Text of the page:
When looking at Dorothea Lange’s Migrant Mother photograph I couldn’t help but feel despair for this poor woman and her children.
This image, while taken during one of the most turbulent times in our nation’s history, does not reflect the “American Dream” that I picture in my head. For many, the foundation of their vision of the American dream for lies in having shelter, family and money. But when looking at Migrant Mother and reading Carter Revard’s autobiography Winning the Dust Bowl, it made me wonder about Revard’s reference of the Dust Bowl being a game. How is it that those that truly needed help, like Florence Owens Thompson (Migrant Mother) weren’t getting it? Was getting some kind of government assistance a stroke of luck?
From here, my mind threw together all of these different images of being a poor farmer, doing a grueling trade every day all day even though no significant money was really being brought in; a mother with hungry mouths to feed; a widow; and other people in other parts of the country having resources but not giving them away.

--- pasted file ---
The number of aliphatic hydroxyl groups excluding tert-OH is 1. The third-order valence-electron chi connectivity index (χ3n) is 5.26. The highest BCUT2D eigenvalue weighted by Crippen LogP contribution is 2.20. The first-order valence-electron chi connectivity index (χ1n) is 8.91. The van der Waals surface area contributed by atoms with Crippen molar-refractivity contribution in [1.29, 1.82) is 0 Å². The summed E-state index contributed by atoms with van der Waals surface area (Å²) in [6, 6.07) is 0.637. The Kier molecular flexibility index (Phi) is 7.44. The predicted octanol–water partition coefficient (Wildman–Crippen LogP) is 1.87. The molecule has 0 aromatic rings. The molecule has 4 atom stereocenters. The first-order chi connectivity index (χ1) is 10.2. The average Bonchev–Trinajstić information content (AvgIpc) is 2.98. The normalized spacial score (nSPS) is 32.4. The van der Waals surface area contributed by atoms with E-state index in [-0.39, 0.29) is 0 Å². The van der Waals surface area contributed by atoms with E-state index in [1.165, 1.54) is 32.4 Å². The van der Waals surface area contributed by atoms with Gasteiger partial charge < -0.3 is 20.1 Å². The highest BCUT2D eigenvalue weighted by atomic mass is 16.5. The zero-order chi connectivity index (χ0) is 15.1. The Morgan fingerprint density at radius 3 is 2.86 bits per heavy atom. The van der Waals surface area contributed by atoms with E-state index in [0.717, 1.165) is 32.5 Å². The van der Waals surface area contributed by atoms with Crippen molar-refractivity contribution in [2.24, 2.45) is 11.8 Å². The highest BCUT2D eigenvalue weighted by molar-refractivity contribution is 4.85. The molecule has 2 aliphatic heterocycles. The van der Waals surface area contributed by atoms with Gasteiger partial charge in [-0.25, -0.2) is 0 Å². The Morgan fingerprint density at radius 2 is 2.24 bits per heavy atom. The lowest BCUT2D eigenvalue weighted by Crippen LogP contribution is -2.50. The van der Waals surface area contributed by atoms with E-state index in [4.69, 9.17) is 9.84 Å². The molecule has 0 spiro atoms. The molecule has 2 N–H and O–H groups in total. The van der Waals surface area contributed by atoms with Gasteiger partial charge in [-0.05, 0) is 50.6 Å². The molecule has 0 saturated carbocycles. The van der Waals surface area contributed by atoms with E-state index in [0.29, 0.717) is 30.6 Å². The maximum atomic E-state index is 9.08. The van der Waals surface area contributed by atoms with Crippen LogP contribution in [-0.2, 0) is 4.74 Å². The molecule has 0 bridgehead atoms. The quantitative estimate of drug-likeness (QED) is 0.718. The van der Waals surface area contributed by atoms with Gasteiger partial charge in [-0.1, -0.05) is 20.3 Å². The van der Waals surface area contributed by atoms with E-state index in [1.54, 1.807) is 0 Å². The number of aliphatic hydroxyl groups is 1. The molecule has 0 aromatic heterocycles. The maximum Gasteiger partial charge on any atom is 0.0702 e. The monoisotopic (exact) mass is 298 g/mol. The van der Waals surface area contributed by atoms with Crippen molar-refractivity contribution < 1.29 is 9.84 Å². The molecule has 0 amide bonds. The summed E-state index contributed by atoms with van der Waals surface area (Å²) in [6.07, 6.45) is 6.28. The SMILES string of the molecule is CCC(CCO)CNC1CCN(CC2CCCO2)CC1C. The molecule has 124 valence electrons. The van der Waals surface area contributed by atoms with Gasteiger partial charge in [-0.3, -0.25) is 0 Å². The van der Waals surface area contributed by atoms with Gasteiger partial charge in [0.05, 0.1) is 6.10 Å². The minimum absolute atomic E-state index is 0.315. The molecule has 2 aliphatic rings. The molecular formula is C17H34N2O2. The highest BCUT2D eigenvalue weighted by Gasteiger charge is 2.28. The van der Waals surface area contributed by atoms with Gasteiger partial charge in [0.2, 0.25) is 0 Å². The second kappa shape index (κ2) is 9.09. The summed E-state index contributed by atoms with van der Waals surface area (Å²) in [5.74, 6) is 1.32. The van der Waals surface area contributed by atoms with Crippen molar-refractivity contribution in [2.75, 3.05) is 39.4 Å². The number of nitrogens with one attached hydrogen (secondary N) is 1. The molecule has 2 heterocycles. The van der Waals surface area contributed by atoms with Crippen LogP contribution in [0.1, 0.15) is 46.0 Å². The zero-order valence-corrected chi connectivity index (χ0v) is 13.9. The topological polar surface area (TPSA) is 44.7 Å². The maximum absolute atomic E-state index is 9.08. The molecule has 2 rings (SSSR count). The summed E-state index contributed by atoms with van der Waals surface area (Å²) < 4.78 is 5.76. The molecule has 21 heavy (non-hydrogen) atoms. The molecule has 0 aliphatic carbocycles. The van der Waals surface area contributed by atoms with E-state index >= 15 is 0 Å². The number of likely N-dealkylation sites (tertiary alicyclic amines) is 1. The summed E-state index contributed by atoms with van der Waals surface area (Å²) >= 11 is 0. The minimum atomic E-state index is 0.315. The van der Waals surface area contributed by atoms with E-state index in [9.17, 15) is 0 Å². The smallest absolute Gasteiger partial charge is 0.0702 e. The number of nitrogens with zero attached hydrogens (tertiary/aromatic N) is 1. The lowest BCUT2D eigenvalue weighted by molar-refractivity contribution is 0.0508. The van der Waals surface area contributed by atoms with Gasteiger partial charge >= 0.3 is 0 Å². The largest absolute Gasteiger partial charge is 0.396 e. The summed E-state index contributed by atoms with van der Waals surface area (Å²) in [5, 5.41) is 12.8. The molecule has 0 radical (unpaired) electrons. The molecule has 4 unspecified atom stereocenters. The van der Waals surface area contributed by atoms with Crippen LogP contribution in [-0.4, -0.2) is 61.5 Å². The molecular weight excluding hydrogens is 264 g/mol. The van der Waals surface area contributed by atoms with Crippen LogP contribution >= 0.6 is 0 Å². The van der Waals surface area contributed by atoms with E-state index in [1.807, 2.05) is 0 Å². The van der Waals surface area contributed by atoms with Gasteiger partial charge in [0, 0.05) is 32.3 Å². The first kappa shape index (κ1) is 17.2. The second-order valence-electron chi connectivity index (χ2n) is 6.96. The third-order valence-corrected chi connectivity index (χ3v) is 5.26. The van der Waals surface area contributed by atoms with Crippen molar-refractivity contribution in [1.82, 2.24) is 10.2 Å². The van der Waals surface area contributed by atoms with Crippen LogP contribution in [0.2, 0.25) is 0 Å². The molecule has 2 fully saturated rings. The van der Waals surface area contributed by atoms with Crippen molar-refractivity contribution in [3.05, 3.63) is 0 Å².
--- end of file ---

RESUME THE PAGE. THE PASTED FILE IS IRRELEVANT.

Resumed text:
And then it clicked.
Florence Owens Thompson and her situation is very similar to that of Katniss Everdeen’s family in the Hunger Games. Mrs. Everdeen, like Florence Owens Thompson, was a widow who had children to fend for, though she could barely provide for herself. Her family lived in District 12 and was known for coal mining and migrant mother was a pea picker like many others in her area. Both worked tirelessly but couldn’t leave. This is not the ideal image of the American Dream.
Meanwhile, there were people in the Capital (in both places) that were well off; eating food served by those that had nothing. These people in the Capital were living the American Dream, while others who were much worse off got no aid. Is this how we understand America to be? Those who have resources choosing to maintain their unrestrained lifestyle rather than give to those who are desperately in need in, such as the coal miners of District 12, the pea pickers and orange grove farmers in California?
Part of the problem of poverty, as addressed through Dorothea Lange’s photo, in Revard’s poems, and in the Hunger Games is that those with resources are not willing to give them up in order to better support someone else. This is not how I want American to be pictured through any medium. Getting assistance shouldn’t be a stroke of luck, or “if they odds are in your favor,” it should be because someone is in dire need and because people care. The American dream is something that Americans should help their fellow Americans try to achieve rather than just leaving people out in the dust.